Violence in Urban Neighborhoods: A Longitudinal Study of Collective Efficacy and Violent Crime

Original Paper

Abstract

Objectives

Cross-sectional studies consistently find that neighborhoods with higher levels of collective efficacy experience fewer social problems. Particularly robust is the relationship between collective efficacy and violent crime, which holds regardless of the socio-structural conditions of neighborhoods. Yet due to the limited availability of neighborhood panel data, the temporal relationship between neighborhood structure, collective efficacy and crime is less well understood.

Methods

In this paper, we provide an empirical test of the collective efficacy-crime association over time by bringing together multiple waves of survey and census data and counts of violent crime incident data collected across 148 neighborhoods in Brisbane, Australia. Utilizing three different longitudinal models that make different assumptions about the temporal nature of these relationships, we examine the reciprocal relationships between neighborhood features and collective efficacy with violent crime. We also consider the spatial embeddedness of these neighborhood characteristics and their association with collective efficacy and the concentration of violence longitudinally.

Results

Notably, our findings reveal no direct relationship between collective efficacy and violent crime over time. However, we find a strong reciprocal relationship between collective efficacy and disadvantage and between disadvantage and violence, indicating an indirect relationship between collective efficacy and violence.

Conclusions

The null direct effects for collective efficacy on crime in a longitudinal design suggest that this relationship may not be as straightforward as presumed in the literature. More longitudinal research is needed to understand the dynamics of disadvantage, collective efficacy, and violence in neighborhoods.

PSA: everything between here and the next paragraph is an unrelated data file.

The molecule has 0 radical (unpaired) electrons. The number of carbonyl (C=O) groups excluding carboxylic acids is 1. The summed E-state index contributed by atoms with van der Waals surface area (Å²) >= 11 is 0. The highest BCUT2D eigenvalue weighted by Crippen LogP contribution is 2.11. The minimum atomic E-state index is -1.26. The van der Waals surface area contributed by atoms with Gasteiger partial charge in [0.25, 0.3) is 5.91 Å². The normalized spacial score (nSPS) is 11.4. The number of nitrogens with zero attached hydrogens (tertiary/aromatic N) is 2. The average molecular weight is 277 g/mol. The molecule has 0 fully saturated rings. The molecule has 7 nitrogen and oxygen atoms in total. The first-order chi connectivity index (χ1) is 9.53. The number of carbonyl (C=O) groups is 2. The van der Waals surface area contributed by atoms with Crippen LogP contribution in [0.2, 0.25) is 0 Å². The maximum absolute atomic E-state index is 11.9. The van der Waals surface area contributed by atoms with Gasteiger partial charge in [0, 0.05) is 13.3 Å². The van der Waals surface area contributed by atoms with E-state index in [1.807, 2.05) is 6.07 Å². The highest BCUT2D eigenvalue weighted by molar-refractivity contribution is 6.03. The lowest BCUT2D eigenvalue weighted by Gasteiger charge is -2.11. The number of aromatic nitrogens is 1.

Keywords

Collective efficacy Violence Disadvantage Neighborhood 

References

  1. Australian Bureau of Statistics (2012). Greater Brisbane (QLD) (Greater Capital City Statistical Division), retrieved from http://www.censusdata.abs.gov.au/census_services/getproduct/census/2011/communityprofile/3GBRI?opendocument&navpos=220
  2. Australian Communications and Media Authority (2012) Communications report 2011–12. ACMA, CanberraGoogle Scholar
  3. Bandura Albert (1995) Self efficacy in changing communities. Cambridge University Press, New YorkCrossRefGoogle Scholar
  4. Bandura Albert (1997) The exercise of control. W.H. Freeman & Company, New YorkGoogle Scholar
  5. Bandura A (2001) Social cognitive theory: an agentic perspective. Annu Rev Psychol 52:1–26CrossRefGoogle Scholar
  6. Baumer EP (2002) Neighborhood disadvantage and police notification by victims of violence. Criminology 40:579–616CrossRefGoogle Scholar
  7. Bernasco W, Block R (2011) Robberies in Chicago: a block-level analysis of the influence of crime generators, crime attractors, and offender anchor points. J Res Crime Delinq 48:33–57CrossRefGoogle Scholar
  8. Berry WD (1984). In: Niemi RG (ed) Nonrecursive causal models, vol 37. Sage, Beverly HillsGoogle Scholar
  9. Bingenheimer JB, Robert TB, Earls FJ (2005) Firearm violence exposure and serious violent behavior. Science 308:1323–1326CrossRefGoogle Scholar
  10. Blumberg SJ, Luke JV (2015) Wireless substitution: early release of estimates from the national health interview survey, National Center for Health Statistics. July–December 2014. Retrieved from: http://www.cdc.gov/nchs/data/nhis/earlyrelease/wireless201506.pdf
  11. Boggess LN, Hipp JR (2010) Violent crime, residential instability and mobility: does the relationship differ in minority neighborhoods? J Quant Criminol 26:351–370CrossRefGoogle Scholar